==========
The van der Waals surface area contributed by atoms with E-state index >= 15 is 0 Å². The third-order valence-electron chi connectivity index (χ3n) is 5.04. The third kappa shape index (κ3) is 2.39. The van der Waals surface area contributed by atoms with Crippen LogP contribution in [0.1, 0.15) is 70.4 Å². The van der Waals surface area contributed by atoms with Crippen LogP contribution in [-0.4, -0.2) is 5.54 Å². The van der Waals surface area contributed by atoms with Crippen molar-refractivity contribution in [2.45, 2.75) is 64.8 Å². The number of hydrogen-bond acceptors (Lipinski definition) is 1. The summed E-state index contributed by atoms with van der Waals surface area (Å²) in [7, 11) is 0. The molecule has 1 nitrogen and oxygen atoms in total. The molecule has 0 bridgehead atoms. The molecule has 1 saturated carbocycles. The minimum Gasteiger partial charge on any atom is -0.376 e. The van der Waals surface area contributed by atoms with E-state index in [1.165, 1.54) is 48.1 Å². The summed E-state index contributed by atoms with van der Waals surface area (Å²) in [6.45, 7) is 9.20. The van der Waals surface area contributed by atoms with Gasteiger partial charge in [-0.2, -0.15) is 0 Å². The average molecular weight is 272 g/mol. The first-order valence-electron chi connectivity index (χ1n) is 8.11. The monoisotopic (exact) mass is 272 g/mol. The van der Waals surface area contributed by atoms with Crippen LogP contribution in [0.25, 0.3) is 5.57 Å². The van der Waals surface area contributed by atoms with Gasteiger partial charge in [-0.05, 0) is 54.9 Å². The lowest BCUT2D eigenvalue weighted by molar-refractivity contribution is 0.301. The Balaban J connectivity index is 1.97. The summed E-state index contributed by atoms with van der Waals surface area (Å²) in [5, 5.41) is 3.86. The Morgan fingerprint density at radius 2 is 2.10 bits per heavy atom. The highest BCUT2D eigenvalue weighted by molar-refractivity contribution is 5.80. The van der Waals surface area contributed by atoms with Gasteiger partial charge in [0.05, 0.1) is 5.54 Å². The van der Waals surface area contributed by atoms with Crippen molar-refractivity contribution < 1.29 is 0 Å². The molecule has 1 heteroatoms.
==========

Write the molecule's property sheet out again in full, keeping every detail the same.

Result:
The van der Waals surface area contributed by atoms with E-state index >= 15 is 0 Å². The third-order valence-electron chi connectivity index (χ3n) is 5.04. The third kappa shape index (κ3) is 2.39. The van der Waals surface area contributed by atoms with Crippen LogP contribution in [0.1, 0.15) is 70.4 Å². The van der Waals surface area contributed by atoms with Crippen LogP contribution in [-0.4, -0.2) is 5.54 Å². The van der Waals surface area contributed by atoms with Crippen molar-refractivity contribution in [2.45, 2.75) is 64.8 Å². The number of hydrogen-bond acceptors (Lipinski definition) is 1. The summed E-state index contributed by atoms with van der Waals surface area (Å²) in [7, 11) is 0. The molecule has 1 nitrogen and oxygen atoms in total. The molecule has 0 bridgehead atoms. The molecule has 1 saturated carbocycles. The minimum Gasteiger partial charge on any atom is -0.376 e. The van der Waals surface area contributed by atoms with E-state index in [1.165, 1.54) is 48.1 Å². The summed E-state index contributed by atoms with van der Waals surface area (Å²) in [6.45, 7) is 9.20. The van der Waals surface area contributed by atoms with Gasteiger partial charge in [-0.2, -0.15) is 0 Å². The average molecular weight is 272 g/mol. The first-order valence-electron chi connectivity index (χ1n) is 8.11. The monoisotopic (exact) mass is 272 g/mol. The van der Waals surface area contributed by atoms with Crippen LogP contribution in [0.25, 0.3) is 5.57 Å². The van der Waals surface area contributed by atoms with Gasteiger partial charge in [-0.05, 0) is 54.9 Å². The lowest BCUT2D eigenvalue weighted by molar-refractivity contribution is 0.301. The Balaban J connectivity index is 1.97. The summed E-state index contributed by atoms with van der Waals surface area (Å²) in [5, 5.41) is 3.86. The Morgan fingerprint density at radius 2 is 2.10 bits per heavy atom. The highest BCUT2D eigenvalue weighted by molar-refractivity contribution is 5.80. The van der Waals surface area contributed by atoms with Gasteiger partial charge in [0.05, 0.1) is 5.54 Å². The van der Waals surface area contributed by atoms with Crippen molar-refractivity contribution < 1.29 is 0 Å². The molecule has 1 heteroatoms.